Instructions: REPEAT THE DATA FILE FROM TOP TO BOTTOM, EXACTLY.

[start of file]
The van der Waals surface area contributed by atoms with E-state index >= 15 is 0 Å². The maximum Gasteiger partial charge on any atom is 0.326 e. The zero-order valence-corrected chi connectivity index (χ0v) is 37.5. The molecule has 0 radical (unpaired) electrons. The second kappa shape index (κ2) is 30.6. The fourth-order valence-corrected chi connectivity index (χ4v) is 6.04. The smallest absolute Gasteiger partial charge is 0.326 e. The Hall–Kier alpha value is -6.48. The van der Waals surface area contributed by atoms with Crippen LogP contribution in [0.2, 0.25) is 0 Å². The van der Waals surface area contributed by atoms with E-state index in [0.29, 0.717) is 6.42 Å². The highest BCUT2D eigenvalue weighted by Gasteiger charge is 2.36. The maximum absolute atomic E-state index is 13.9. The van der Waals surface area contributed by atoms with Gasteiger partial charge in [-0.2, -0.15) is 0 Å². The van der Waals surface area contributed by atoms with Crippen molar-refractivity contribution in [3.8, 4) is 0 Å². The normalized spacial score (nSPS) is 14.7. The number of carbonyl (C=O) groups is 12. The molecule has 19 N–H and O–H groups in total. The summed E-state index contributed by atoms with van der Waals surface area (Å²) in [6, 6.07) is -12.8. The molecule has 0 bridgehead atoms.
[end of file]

The van der Waals surface area contributed by atoms with E-state index >= 15 is 0 Å². The maximum Gasteiger partial charge on any atom is 0.326 e. The zero-order valence-corrected chi connectivity index (χ0v) is 37.5. The molecule has 0 radical (unpaired) electrons. The second kappa shape index (κ2) is 30.6. The fourth-order valence-corrected chi connectivity index (χ4v) is 6.04. The smallest absolute Gasteiger partial charge is 0.326 e. The Hall–Kier alpha value is -6.48. The van der Waals surface area contributed by atoms with Crippen LogP contribution in [0.2, 0.25) is 0 Å². The van der Waals surface area contributed by atoms with E-state index in [0.29, 0.717) is 6.42 Å². The highest BCUT2D eigenvalue weighted by Gasteiger charge is 2.36. The maximum absolute atomic E-state index is 13.9. The van der Waals surface area contributed by atoms with Gasteiger partial charge in [-0.2, -0.15) is 0 Å². The van der Waals surface area contributed by atoms with Crippen molar-refractivity contribution in [3.8, 4) is 0 Å². The normalized spacial score (nSPS) is 14.7. The number of carbonyl (C=O) groups is 12. The molecule has 19 N–H and O–H groups in total. The summed E-state index contributed by atoms with van der Waals surface area (Å²) in [6, 6.07) is -12.8. The molecule has 0 bridgehead atoms.